Lynn Eden's book offers hot lessons from Cold War
Lynn Eden's award-winning book, Whole World on Fire: Organizations, Knowledge and Nuclear Weapons Devastation, focuses on the past but it offers broader lessons for the ongoing war on terror. The book asks how and why, for more than half a century, the U.S. government failed to predict fire damage as it drew up plans to fight a strategic nuclear war, even though a nuclear firestorm "would extend two to five times farther than blast damage," Eden wrote in the book. As a result, the U.S. government underestimated the real damage that would be caused by nuclear weapons and built far more warheads than it needed for war-planning purposes.
Eden, a senior research scholar at the Center for International Security and Cooperation, analyzed how this disconnect could develop and discovered that the answer lies in how organizations frame the problems they try to solve. Eden said the U.S. Air Force was able to develop very good predictions of a nuclear blast but failed to include fire damage because its goal was "to knock things down."
"It just didn't dawn on them" to include fire damage, Eden said. Furthermore, although U.S. atomic bombs caused massive fire damage in Hiroshima and Nagasaki during World War II, analysts believed it was impossible to predict nuclear firestorms because they would be subject to weather. "The two reinforced each other -- they didn't want to burn things down and they thought they couldn't predict fire," Eden said. "A disparity of knowledge developed."
In her book, Eden turned to the research of nuclear engineer Theodore Postol and physicist Harold Brode to show that mass fire creates its own environment, which is rarely affected by weather conditions. In excerpts from a 1995 letter to Eden, Brode wrote: "Even with the most extremes of weather, target susceptibility and operational circumstances, fire damage is not appreciably less predictable than that due to blast."
Whole World on Fire explains how and why war planners failed to incorporate this knowledge. Even today, Eden said, fire damage is not part of the U.S. nuclear war plan. "Whole World on Fire shows how well-funded and highly professional organizations, by focusing on what they do well and systematically excluding what they don't do well, may build a poor representation of the world -- a self-reinforcing fallacy that can have serious consequences," she wrote.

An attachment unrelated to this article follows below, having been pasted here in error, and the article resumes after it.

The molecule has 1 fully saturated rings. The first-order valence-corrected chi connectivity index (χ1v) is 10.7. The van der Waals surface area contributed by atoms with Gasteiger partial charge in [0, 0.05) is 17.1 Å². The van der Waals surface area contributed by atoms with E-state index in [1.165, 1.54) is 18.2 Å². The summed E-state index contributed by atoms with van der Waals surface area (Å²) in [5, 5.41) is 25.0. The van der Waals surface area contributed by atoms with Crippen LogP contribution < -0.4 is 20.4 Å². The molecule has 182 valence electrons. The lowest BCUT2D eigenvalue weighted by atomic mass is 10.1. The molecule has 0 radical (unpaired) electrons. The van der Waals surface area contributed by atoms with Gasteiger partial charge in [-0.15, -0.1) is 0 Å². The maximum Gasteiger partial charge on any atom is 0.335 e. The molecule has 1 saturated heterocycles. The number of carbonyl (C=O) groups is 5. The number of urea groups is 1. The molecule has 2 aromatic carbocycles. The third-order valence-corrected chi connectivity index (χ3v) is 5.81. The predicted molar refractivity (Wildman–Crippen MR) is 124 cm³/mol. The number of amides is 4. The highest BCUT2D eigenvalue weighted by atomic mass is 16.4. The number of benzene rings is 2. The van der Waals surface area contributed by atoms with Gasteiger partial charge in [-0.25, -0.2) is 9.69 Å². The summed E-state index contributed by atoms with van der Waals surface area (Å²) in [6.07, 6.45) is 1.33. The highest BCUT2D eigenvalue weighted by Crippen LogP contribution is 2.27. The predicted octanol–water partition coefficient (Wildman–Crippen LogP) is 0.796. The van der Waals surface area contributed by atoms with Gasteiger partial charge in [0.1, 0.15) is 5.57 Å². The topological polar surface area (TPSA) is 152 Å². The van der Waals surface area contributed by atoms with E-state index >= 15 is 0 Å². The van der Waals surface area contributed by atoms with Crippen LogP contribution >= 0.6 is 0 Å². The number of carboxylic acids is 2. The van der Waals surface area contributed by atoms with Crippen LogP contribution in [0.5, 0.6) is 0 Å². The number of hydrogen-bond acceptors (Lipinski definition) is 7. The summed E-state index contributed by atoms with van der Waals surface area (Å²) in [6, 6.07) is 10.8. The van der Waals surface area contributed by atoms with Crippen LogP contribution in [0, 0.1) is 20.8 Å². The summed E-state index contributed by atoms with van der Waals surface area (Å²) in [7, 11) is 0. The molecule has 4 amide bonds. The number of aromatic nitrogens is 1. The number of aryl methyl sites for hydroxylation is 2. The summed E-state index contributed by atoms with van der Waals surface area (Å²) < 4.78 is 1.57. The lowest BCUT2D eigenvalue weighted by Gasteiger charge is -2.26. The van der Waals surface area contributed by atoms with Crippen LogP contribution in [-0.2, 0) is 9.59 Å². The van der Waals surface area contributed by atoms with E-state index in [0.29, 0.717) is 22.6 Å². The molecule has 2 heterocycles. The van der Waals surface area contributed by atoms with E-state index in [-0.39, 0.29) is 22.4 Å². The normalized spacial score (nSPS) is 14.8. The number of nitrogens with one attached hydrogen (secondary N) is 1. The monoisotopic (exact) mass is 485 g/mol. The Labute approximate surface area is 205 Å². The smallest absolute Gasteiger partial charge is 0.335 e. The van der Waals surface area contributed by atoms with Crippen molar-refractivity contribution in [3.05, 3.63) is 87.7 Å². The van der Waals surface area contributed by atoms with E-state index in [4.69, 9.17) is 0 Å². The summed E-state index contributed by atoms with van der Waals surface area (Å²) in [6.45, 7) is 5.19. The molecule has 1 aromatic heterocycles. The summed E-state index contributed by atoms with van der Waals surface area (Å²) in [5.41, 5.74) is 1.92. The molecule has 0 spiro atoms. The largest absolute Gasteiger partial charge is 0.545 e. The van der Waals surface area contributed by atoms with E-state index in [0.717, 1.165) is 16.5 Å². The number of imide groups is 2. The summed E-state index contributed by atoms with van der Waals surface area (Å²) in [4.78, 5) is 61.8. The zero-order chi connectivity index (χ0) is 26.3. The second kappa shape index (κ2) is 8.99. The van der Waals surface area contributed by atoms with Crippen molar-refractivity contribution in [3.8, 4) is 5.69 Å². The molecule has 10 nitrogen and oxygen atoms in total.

Eden said the findings remain relevant today. "I think one lesson is that you can have very smart people, operating with the highest integrity, but because you focus one way instead of another way you just have these blind spots," she said. "Where you have secrecy, you lose the ability to light up those blind spots. This is an issue for intelligence, which, by nature, has to be secret. What can you do about it? You have to build in mechanisms of second-guessing."
The structure of an organization is also critical because pronouncements alone do not lead to change, Eden said. For example, in December 1998, then CIA Director George Tenet issued a directive on terrorism that stated: "We are at war. I want no resources or people spared in this effort, either inside CIA or the community." The memorandum had little effect on mobilizing the Central Intelligence Agency or the intelligence community. "It's never enough to say, as Tenet did, 'We're going to have a war on terror,'" Eden said. "To have organizational change, you have to implement all the way down to how things are done."
Whole World on Fire won this year's Robert K. Merton Professional Award, presented by the American Sociological Association. The award committee described the book as "a work of intellectual daring" because Eden chose "to take a stand on the truth claims of the science in question."
Although the book focuses on the Cold War, its legacy can help inform how defense experts plan for a possible nuclear attack today. "What happens when terrorists acquire fissile materials?" Eden asked. Such a bomb would be unlikely to have an explosive power of 300 kilotons -- the approximate yield of most modern strategic nuclear weapons -- but it could be as much as the 15-kiloton bomb dropped on Hiroshima, she said. "Then we're into a firestorm," she added. "It could still happen. It's a real threat."